Sarah's Story - the journey to recovery from alcoholism
Photo: Women Together volunteer Sarah Page and leader Jenny Frost get a tour of a room at the Talitha Koum rehabilitation centre site in Witnesham from Project Director Ken Donaldson.
Sarah Page (pictured above and right) bravely tells the story of how she overcame her alcohol addiction and how she was led to work for Ipswich based charity Talitha Koum where she now helps other women
Sarah Page describes the gradual daily spiral into alcohol dependancy in an excert from her compelling story, to be serialised in her inspiring personal blog starting this Monday:
"The illness of alcoholism is progressive. It stealthily creeps up – lurking in the wings to get you. It is cunning, baffling and powerful. Oh so very powerful. Like every other alcoholic – I would always have a reason for drinking. It had been a good day, a bad day, I'd been bullied at work, won a contract, lost a contract. Whatever the 'reason' – I would drink myself to oblivion – to blackout – most evenings – and get up and go to work again the next day."
Sarah, who now helps lead a Women's recovery group in the local charity Talitha Koum (TK) says one of the effects of domestic violence means certain types of addiction are more prevalent among women, who can be drawn into addiction because of changes in their home life, particularly among middle class families, giving rise to what she calls “net-curtain drinkers”.
“It’s two years since I was freed from addiction and it’s the main reason why I am involved in this charity,” she said.
“In that time I’ve met people from all walks of life.
“From my perspective, I was a professional woman in a successful job, but then children left home, my lifestyle changed and I was attending lots of corporate functions and social events.
“The illness crept up on me; I had been dependent for some time but I was in denial for a number of years.
“It was not until I reached rock bottom that I realised I had to do something about it.”
Around a third of the women attending Women Together groups have had issues with domestic violence and nearly half have reported additional mental health issues.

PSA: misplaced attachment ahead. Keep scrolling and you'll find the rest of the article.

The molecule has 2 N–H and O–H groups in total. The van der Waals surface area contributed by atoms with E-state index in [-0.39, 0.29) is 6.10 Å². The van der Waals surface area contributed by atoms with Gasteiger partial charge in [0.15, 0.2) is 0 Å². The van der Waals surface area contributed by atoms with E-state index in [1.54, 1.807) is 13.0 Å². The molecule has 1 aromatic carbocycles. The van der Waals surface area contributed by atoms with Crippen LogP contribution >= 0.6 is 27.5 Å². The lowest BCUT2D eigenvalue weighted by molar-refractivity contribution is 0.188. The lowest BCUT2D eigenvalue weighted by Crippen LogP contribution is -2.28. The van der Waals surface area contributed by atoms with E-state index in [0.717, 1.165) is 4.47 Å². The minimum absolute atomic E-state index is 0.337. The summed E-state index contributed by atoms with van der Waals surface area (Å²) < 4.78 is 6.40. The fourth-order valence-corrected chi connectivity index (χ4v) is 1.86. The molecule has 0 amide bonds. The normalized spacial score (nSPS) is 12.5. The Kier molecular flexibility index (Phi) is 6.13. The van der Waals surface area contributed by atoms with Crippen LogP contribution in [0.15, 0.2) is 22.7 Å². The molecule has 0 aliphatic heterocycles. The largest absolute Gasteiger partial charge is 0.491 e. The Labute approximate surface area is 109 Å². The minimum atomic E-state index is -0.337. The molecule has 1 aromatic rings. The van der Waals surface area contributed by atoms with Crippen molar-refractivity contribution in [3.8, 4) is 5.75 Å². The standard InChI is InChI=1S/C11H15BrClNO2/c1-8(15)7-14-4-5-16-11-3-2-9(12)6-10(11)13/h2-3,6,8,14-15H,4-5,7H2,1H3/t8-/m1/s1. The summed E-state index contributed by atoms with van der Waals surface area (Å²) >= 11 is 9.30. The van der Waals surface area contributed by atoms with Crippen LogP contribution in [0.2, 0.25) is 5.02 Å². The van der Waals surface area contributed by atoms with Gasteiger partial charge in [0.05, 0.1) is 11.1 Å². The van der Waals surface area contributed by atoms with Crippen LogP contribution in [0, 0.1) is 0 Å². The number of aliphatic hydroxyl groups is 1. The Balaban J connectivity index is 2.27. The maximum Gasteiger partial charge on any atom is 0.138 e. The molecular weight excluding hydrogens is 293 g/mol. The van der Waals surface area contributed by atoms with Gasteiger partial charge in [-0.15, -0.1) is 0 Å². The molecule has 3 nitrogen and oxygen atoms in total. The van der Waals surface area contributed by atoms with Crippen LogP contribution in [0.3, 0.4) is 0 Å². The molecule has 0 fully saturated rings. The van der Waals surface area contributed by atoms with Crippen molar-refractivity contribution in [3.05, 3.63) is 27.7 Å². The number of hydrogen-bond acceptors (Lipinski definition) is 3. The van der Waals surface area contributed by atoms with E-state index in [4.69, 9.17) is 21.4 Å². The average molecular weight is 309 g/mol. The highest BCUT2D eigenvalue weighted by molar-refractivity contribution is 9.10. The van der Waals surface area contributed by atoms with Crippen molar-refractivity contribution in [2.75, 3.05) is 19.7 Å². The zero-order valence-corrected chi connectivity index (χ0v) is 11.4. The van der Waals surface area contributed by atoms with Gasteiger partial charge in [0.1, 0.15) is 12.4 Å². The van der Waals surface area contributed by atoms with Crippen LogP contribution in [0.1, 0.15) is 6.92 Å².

The idea behind Talitha Koum (TK), is to help women in the Ipswich area struggling with addiction. With help from the Ipswich Star’s Somebody’s Daughter campaign, the charity was formed and set to work helping women trapped in the same cycle of addiction that had forced those women onto the streets and ultimately into their killer’s path.
Today, as the 10-year anniversary of the Ipswich murders approaches, TK is making a final fundraising push to secure the completion of the rehabilitation centre that was always its foremost ambition.
Unlike other addiction organisations, TK, which takes its name from an Aramaic bible quote, translated as “little girl, get up”, works only with women.
It says this is important to create an environment in which its clients can be relaxed and forthcoming when discussing their problems.
Project director Ken Donaldson (pictured above right) said: “What we want to do is create a different legacy out of the Ipswich murders. One that says this is what happened 10 years ago but look; we as a community have been able to achieve something that’s very positive.
“If we can counteract some of the negativity of that time and make a difference to women’s lives, often helping women like the five who died, who had drug and alcohol addictions, then that’s a really positive step.”
Sarah's Story will be serialed and reprinted by kind permission from Monday in Sarah's personal blog - click here
If you want to talk to someone about this article or the issues it raises please contact Talitha Koum (details below).
If you need more information on the charity, giving or the Women Together program please do contact the TK office:.email firstname.lastname@example.org or telephone 01473 857432 or visit their website at www.talithakoum.org.uk